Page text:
Lynching, specifically from 1880-1940, would serve as the ominous vehicle of judgment for blacks who needed to be reminded of their place in the new South. Whether it was the KKK or an entire town, the lynching of black bodies served as a way for whites to posture themselves as superior to blacks. Moreover, these lynchings took on a sort of ritualistic and sacrificial tone as they tended to bring about a sort of comradery for whites. Lynching became part of the moral, religious and social cohesion of the southern white culture.
James Cone, in his book The Cross and the Lynching Tree, gives a theological account of lynching in the United States. Cone cites Cole Blease, South Carolina’s former governor and senator saying that it was the “divine right of the Caucasian race to dispose of the offending blackamoor without the benefit of jury.” Again, the theological language induced by Blease should not come as a surprise as Cone takes the entire first chapter of his book to demonstrate the ways that white Christians either passively or actively supported and participated in lynching dark persons. These lynchings were ultimately preformed because whites believed themselves to be the purest embodiment of what it meant to be both American and Christian.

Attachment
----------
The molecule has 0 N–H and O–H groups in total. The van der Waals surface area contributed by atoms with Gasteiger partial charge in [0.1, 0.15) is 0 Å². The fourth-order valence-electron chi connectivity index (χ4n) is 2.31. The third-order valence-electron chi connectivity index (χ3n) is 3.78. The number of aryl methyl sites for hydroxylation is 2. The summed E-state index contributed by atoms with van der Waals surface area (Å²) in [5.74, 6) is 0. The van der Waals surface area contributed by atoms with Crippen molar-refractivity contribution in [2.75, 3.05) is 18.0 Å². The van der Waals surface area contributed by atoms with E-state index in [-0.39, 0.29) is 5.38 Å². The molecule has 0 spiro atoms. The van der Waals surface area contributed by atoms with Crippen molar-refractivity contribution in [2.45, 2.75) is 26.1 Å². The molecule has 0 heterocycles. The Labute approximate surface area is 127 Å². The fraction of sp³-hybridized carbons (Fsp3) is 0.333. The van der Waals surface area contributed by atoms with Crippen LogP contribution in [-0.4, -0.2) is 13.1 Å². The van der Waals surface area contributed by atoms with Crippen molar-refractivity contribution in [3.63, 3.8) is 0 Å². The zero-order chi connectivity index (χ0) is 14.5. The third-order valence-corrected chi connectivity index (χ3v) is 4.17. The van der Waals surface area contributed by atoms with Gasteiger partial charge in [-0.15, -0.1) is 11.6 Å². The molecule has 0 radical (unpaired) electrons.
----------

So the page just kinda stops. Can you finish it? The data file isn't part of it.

As noted earlier, blacks had, as far as whites were concerned, infringed on their “divine right” as the superior race. In his Redeeming Mulatto, Brian Bantum contends that whiteness is the very axis that propelled the pseudo-Christianity of America towards its sacramentalizing vigilante-terrorism for the sake of racial, religious and national purity. Speaking of Christians who acquiesced to the racial logic of the day, Bantum unveils the edifice that made such logic possible as he suggests that it was “the religious structures of law, sacrifice, and initiation” that aided in maintaining the domination of dark bodies. These structures were most tangibly revealed in legal codes such as anti-miscegenation laws or sacrificial rites; the sacrificial rite that comes to the fore in Bantum’s mind is lynching. Christian’s endorsement or silence during the lynching period of America leads Cone to rightly conclude that it is impossible for “a community [to] support or ignore lynching in America, while still representing in word and deed the one who was lynched by Rome.” As one considers the above, the rampant racism and lackadaisical attitudes of culture Christians in America seemingly depicts a severe defeat. But for a charismatic and ambitious Baptist minister, reared in the black church, this apparent defeat would actually result in a “double victory.”